The Clean Ports Program will include all water ports, as well as large dry ports. The EPA is defining marine and inland water ports similarly to the Diesel Emissions Reduction Act (DERA) "port" definition as "places alongside navigable water (e.g., oceans, rivers, or lakes) with facilities for the loading and unloading of passengers or cargo from ships, ferries, and other commercial vessels." Notably, this includes facilities supporting noncommercial tribal fishing operations. The EPA is defining dry ports as "intermodal truck-rail facilities (not on a water body) where goods are transferred between rail cars and trucks via shipping containers, truck trailers, or as bulk cargo at an appropriately high rate." The EPA is working with the Federal Highway Administration (FHWA) to align their threshold for what qualifies as a large dry port.

Climate and Air Quality Planning Sub-Program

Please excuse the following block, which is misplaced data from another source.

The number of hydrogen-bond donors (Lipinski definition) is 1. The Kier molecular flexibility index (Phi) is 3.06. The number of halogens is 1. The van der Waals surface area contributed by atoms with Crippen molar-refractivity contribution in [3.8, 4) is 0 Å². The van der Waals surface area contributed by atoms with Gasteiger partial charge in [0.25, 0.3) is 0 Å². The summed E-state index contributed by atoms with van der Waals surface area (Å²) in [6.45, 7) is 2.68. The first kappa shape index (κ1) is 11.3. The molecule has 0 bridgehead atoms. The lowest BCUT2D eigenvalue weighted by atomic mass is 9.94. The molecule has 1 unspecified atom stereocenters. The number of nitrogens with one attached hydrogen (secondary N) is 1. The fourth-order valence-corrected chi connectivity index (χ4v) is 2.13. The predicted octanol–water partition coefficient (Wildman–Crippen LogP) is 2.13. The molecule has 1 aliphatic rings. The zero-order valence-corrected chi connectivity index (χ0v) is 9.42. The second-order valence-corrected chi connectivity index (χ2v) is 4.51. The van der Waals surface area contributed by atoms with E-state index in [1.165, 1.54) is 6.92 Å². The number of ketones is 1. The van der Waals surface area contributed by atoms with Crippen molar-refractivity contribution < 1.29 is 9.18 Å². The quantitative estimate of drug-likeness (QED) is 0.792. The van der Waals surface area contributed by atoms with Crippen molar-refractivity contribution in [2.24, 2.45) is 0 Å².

The EPA outlined five design elements of the Climate and Air Quality Planning sub-program from which applicants can seek funding for some or all of the eligible activities:

  1. Emissions Inventory and Accounting Practices: Develop or update port-wide, terminal-specific and/or sector-based inventories, and conduct core data collection and processing activities or (for more advanced ports) in-depth activity data collection (required).
  2. Publish Summary Results of Planning Activities (required)
  3. Resiliency Measure Identification: Assess climate change vulnerabilities and identify priority measures to protect port equipment, energy systems, operations and nearby communities from climate impacts.
  4. Stakeholder Collaboration and Communication, with a Focus on Near-Port Communities: Create and support a formal process to get input from communities and other stakeholders on climate/air quality planning activities, including by engaging with near-port communities during the project (required), as well as conduct local workforce planning analysis.